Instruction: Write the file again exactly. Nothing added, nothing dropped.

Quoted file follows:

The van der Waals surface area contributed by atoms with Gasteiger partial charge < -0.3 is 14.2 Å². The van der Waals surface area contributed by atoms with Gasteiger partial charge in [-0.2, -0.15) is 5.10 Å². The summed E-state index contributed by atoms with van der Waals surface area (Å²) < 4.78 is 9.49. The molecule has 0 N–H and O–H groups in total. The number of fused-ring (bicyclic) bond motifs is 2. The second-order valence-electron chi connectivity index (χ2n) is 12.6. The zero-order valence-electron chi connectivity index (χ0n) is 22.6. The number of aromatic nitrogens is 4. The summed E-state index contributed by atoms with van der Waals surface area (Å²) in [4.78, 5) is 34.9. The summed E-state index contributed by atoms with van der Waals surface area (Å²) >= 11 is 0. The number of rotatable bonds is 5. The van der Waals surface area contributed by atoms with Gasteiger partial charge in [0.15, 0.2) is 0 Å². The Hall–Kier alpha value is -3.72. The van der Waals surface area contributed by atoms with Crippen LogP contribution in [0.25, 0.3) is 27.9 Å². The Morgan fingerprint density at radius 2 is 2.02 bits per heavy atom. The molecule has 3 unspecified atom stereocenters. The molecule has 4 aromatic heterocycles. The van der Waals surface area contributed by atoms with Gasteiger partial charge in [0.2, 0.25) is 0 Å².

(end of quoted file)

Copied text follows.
The van der Waals surface area contributed by atoms with Gasteiger partial charge < -0.3 is 14.2 Å². The van der Waals surface area contributed by atoms with Gasteiger partial charge in [-0.2, -0.15) is 5.10 Å². The summed E-state index contributed by atoms with van der Waals surface area (Å²) < 4.78 is 9.49. The molecule has 0 N–H and O–H groups in total. The number of fused-ring (bicyclic) bond motifs is 2. The second-order valence-electron chi connectivity index (χ2n) is 12.6. The zero-order valence-electron chi connectivity index (χ0n) is 22.6. The number of aromatic nitrogens is 4. The summed E-state index contributed by atoms with van der Waals surface area (Å²) in [4.78, 5) is 34.9. The summed E-state index contributed by atoms with van der Waals surface area (Å²) >= 11 is 0. The number of rotatable bonds is 5. The van der Waals surface area contributed by atoms with Gasteiger partial charge in [0.15, 0.2) is 0 Å². The Hall–Kier alpha value is -3.72. The van der Waals surface area contributed by atoms with Crippen LogP contribution in [0.25, 0.3) is 27.9 Å². The Morgan fingerprint density at radius 2 is 2.02 bits per heavy atom. The molecule has 3 unspecified atom stereocenters. The molecule has 4 aromatic heterocycles. The van der Waals surface area contributed by atoms with Gasteiger partial charge in [0.2, 0.25) is 0 Å².